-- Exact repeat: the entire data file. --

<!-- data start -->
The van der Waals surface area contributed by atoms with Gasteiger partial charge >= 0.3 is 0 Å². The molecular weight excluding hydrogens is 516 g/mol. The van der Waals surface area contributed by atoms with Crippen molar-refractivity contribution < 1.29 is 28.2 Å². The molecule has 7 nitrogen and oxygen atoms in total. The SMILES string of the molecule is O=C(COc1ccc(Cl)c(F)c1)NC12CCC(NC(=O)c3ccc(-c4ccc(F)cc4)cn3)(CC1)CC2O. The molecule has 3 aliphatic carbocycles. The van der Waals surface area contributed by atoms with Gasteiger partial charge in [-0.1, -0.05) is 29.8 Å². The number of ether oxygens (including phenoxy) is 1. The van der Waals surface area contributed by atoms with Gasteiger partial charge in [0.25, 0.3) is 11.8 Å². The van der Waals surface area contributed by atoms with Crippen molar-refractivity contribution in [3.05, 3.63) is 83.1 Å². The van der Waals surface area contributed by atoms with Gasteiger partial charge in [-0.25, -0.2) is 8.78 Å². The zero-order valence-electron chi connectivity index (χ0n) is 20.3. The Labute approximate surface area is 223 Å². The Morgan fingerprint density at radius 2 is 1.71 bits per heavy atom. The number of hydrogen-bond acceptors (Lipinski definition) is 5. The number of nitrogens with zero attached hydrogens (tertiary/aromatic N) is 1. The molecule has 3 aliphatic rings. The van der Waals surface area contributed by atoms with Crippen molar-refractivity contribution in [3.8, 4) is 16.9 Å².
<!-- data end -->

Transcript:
The van der Waals surface area contributed by atoms with Gasteiger partial charge >= 0.3 is 0 Å². The molecular weight excluding hydrogens is 516 g/mol. The van der Waals surface area contributed by atoms with Crippen molar-refractivity contribution < 1.29 is 28.2 Å². The molecule has 7 nitrogen and oxygen atoms in total. The SMILES string of the molecule is O=C(COc1ccc(Cl)c(F)c1)NC12CCC(NC(=O)c3ccc(-c4ccc(F)cc4)cn3)(CC1)CC2O. The molecule has 3 aliphatic carbocycles. The van der Waals surface area contributed by atoms with Gasteiger partial charge in [-0.1, -0.05) is 29.8 Å². The number of ether oxygens (including phenoxy) is 1. The van der Waals surface area contributed by atoms with Gasteiger partial charge in [0.25, 0.3) is 11.8 Å². The van der Waals surface area contributed by atoms with Crippen molar-refractivity contribution in [3.05, 3.63) is 83.1 Å². The van der Waals surface area contributed by atoms with Gasteiger partial charge in [-0.25, -0.2) is 8.78 Å². The zero-order valence-electron chi connectivity index (χ0n) is 20.3. The Labute approximate surface area is 223 Å². The Morgan fingerprint density at radius 2 is 1.71 bits per heavy atom. The number of hydrogen-bond acceptors (Lipinski definition) is 5. The number of nitrogens with zero attached hydrogens (tertiary/aromatic N) is 1. The molecule has 3 aliphatic rings. The van der Waals surface area contributed by atoms with Crippen molar-refractivity contribution in [3.8, 4) is 16.9 Å².